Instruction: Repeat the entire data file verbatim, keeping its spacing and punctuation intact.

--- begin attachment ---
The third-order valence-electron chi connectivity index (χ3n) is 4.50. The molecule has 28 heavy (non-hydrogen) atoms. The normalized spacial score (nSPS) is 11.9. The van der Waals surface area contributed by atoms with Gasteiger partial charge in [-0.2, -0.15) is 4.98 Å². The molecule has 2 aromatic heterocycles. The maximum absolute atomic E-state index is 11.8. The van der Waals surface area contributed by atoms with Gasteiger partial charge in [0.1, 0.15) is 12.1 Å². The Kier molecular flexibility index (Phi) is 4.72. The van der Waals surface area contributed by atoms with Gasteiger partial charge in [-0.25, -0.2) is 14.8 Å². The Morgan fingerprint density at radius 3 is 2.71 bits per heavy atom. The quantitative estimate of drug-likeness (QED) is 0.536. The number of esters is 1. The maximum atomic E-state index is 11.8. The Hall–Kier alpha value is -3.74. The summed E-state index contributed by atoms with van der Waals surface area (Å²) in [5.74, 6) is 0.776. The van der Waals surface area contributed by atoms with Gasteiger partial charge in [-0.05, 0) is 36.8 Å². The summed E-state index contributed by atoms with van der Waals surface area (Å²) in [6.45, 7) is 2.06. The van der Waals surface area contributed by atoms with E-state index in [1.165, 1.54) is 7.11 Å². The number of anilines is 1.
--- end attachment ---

The third-order valence-electron chi connectivity index (χ3n) is 4.50. The molecule has 28 heavy (non-hydrogen) atoms. The normalized spacial score (nSPS) is 11.9. The van der Waals surface area contributed by atoms with Gasteiger partial charge in [-0.2, -0.15) is 4.98 Å². The molecule has 2 aromatic heterocycles. The maximum absolute atomic E-state index is 11.8. The van der Waals surface area contributed by atoms with Gasteiger partial charge in [0.1, 0.15) is 12.1 Å². The Kier molecular flexibility index (Phi) is 4.72. The van der Waals surface area contributed by atoms with Gasteiger partial charge in [-0.25, -0.2) is 14.8 Å². The Morgan fingerprint density at radius 3 is 2.71 bits per heavy atom. The quantitative estimate of drug-likeness (QED) is 0.536. The number of esters is 1. The maximum atomic E-state index is 11.8. The Hall–Kier alpha value is -3.74. The summed E-state index contributed by atoms with van der Waals surface area (Å²) in [5.74, 6) is 0.776. The van der Waals surface area contributed by atoms with Gasteiger partial charge in [-0.05, 0) is 36.8 Å². The summed E-state index contributed by atoms with van der Waals surface area (Å²) in [6.45, 7) is 2.06. The van der Waals surface area contributed by atoms with E-state index in [1.165, 1.54) is 7.11 Å². The number of anilines is 1.